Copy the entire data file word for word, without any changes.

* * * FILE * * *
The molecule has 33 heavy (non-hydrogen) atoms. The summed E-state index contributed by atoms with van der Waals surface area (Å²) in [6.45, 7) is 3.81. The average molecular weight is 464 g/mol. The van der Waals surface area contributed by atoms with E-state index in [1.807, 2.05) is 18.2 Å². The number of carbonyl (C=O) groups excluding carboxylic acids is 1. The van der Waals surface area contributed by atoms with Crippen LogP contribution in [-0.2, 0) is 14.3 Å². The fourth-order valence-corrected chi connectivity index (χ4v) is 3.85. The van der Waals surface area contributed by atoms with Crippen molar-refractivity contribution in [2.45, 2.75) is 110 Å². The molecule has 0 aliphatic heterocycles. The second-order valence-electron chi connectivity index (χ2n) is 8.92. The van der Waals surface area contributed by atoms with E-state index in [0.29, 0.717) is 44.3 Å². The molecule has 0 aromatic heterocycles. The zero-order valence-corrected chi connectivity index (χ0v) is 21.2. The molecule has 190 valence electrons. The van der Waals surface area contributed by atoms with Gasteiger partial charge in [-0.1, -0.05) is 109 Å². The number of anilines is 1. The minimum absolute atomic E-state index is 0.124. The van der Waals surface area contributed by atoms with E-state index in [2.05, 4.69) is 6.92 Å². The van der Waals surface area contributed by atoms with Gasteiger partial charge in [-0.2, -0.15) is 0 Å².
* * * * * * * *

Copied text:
The molecule has 33 heavy (non-hydrogen) atoms. The summed E-state index contributed by atoms with van der Waals surface area (Å²) in [6.45, 7) is 3.81. The average molecular weight is 464 g/mol. The van der Waals surface area contributed by atoms with E-state index in [1.807, 2.05) is 18.2 Å². The number of carbonyl (C=O) groups excluding carboxylic acids is 1. The van der Waals surface area contributed by atoms with Crippen LogP contribution in [-0.2, 0) is 14.3 Å². The fourth-order valence-corrected chi connectivity index (χ4v) is 3.85. The van der Waals surface area contributed by atoms with Crippen molar-refractivity contribution in [2.45, 2.75) is 110 Å². The molecule has 0 aliphatic heterocycles. The second-order valence-electron chi connectivity index (χ2n) is 8.92. The van der Waals surface area contributed by atoms with E-state index in [0.29, 0.717) is 44.3 Å². The molecule has 0 aromatic heterocycles. The zero-order valence-corrected chi connectivity index (χ0v) is 21.2. The molecule has 190 valence electrons. The van der Waals surface area contributed by atoms with Gasteiger partial charge in [-0.1, -0.05) is 109 Å². The number of anilines is 1. The minimum absolute atomic E-state index is 0.124. The van der Waals surface area contributed by atoms with E-state index in [2.05, 4.69) is 6.92 Å². The van der Waals surface area contributed by atoms with Gasteiger partial charge in [-0.2, -0.15) is 0 Å².